Israeli Troops Withdraw From Nablus After Weeklong Military Raid

A weeklong military raid in Nablus, the largest city in the West Bank, ended Thursday, the military said, after soldiers scoured the crowded Old City for militants and kept tens of thousands of residents confined to their homes by a curfew.

Nablus district governor Kamal Sheikh said the Israeli jeeps and bulldozers began leaving the city late in the morning and by afternoon were all gone.

Before the pullout, Israeli troops exchanged gunfire with armed men in a mosque and stormed an apartment building where gunmen were thought to be hiding.

The manhunt was the military's largest West Bank operation since July. The army, which has uncovered three explosives labs in the city this week, says most suicide bombers who have attacked Israeli targets over the past year came from the city, a militant stronghold.

Troops raiding the outlying Al-Faraa refugee camp at dawn Thursday traded shots with three Palestinians holed up in a mosque there, the army and Palestinian officials said. The army said the three men fired at troops from inside the mosque, and that soldiers returned fire.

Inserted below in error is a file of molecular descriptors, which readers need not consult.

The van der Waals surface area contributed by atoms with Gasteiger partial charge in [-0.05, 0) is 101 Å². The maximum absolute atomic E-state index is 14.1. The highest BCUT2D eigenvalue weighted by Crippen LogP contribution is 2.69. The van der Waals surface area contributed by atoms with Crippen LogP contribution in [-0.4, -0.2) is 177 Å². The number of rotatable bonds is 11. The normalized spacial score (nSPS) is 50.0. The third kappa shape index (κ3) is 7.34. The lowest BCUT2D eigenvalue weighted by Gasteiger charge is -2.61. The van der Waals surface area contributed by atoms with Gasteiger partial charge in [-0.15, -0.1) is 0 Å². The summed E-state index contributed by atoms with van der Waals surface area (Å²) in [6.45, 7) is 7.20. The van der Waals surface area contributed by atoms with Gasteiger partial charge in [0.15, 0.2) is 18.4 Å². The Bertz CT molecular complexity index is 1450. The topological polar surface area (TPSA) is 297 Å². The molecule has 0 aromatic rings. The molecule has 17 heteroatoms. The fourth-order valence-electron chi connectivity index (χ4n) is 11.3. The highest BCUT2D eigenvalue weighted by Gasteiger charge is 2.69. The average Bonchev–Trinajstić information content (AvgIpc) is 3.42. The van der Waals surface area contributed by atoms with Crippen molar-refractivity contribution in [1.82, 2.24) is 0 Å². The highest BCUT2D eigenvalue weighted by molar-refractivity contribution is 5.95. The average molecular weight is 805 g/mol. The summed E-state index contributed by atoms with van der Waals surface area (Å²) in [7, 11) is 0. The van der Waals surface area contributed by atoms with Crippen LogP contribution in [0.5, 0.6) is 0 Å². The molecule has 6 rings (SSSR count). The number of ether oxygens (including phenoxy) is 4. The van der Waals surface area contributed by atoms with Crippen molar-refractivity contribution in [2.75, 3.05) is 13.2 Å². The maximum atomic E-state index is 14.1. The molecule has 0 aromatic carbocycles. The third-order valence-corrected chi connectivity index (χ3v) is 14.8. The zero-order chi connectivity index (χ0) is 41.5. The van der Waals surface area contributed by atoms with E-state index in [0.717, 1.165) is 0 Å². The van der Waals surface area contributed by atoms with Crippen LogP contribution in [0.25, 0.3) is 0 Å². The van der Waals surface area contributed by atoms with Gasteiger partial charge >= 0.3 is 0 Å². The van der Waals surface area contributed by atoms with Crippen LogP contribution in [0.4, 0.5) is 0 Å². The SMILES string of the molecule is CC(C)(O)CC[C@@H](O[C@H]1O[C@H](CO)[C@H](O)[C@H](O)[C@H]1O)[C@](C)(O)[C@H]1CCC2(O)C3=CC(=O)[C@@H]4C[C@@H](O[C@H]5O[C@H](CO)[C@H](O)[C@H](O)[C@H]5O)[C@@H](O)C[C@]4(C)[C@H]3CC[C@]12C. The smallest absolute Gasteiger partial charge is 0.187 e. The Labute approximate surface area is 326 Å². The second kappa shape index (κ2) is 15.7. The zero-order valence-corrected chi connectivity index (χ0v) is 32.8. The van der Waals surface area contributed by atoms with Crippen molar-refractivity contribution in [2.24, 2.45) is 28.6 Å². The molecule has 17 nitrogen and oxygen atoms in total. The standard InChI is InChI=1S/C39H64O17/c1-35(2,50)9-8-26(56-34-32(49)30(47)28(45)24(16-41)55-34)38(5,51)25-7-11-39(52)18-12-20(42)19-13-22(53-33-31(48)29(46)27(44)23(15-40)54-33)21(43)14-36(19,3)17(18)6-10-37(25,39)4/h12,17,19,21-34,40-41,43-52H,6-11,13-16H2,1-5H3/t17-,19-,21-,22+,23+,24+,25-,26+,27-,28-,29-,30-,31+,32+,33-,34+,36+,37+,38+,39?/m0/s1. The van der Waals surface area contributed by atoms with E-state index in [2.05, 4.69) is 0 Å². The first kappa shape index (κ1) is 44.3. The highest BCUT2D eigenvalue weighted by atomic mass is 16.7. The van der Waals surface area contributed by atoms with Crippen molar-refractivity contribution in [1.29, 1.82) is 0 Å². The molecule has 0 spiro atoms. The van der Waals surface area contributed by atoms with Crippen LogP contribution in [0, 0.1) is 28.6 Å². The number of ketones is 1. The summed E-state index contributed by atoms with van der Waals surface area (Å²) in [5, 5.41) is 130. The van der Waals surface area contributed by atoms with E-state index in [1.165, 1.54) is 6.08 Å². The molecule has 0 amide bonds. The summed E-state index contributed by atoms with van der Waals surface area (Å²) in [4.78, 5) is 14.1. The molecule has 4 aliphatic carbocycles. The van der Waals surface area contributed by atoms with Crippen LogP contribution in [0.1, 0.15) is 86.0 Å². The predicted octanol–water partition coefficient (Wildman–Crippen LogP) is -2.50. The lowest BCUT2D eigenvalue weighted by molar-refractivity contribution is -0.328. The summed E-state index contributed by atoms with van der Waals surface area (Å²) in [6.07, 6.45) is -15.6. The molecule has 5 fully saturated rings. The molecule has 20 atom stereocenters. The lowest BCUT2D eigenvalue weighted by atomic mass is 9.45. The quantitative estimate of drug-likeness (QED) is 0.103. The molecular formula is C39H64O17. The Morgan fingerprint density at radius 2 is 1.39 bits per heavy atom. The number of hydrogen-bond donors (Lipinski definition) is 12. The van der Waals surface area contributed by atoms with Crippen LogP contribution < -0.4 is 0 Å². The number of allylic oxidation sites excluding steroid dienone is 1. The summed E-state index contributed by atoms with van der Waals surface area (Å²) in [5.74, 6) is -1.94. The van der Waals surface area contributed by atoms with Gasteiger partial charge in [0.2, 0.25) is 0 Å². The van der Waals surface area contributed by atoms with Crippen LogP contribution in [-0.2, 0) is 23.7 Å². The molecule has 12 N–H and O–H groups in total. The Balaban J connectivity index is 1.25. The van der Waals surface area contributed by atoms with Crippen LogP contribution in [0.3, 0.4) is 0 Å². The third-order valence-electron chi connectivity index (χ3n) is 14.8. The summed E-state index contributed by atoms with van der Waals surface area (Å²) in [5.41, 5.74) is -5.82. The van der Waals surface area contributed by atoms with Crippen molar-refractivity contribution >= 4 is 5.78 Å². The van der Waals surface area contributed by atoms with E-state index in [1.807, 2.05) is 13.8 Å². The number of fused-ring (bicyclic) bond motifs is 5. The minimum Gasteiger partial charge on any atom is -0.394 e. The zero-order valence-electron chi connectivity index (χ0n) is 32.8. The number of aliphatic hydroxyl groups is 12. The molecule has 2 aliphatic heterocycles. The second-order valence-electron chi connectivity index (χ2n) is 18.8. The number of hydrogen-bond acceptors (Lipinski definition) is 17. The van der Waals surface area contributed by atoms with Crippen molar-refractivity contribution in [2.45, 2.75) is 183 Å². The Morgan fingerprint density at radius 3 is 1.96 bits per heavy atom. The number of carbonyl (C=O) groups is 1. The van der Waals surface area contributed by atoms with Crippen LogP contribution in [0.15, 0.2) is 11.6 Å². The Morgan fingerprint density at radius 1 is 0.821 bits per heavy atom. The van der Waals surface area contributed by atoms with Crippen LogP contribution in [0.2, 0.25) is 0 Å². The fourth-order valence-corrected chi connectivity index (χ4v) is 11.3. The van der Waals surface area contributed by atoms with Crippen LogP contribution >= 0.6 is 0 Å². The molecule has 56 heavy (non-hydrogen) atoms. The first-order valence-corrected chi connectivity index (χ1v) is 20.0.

In downtown Nablus, soldiers left the narrow stone alleyways of the Old City, where the operation had centered since it began on Sunday, lifting a curfew that confined tens of thousands of people to their homes.

The Israelis then regrouped around an apartment building in a newer neighborhood, ringing it with jeeps and armored vehicles, and calling through loudspeakers for the surrender of wanted men thought to be inside. The army said it arrested 10 wanted militants during the operation. One Palestinian civilian was killed.

Palestinian leaders have charged that the raid was an Israeli attempt to undermine Palestinian efforts to form a unity government. Hamas and the rival Fatah movement are trying to finalize a power-sharing deal that they hope will halt months of infighting and reinstate at least some frozen international funding.

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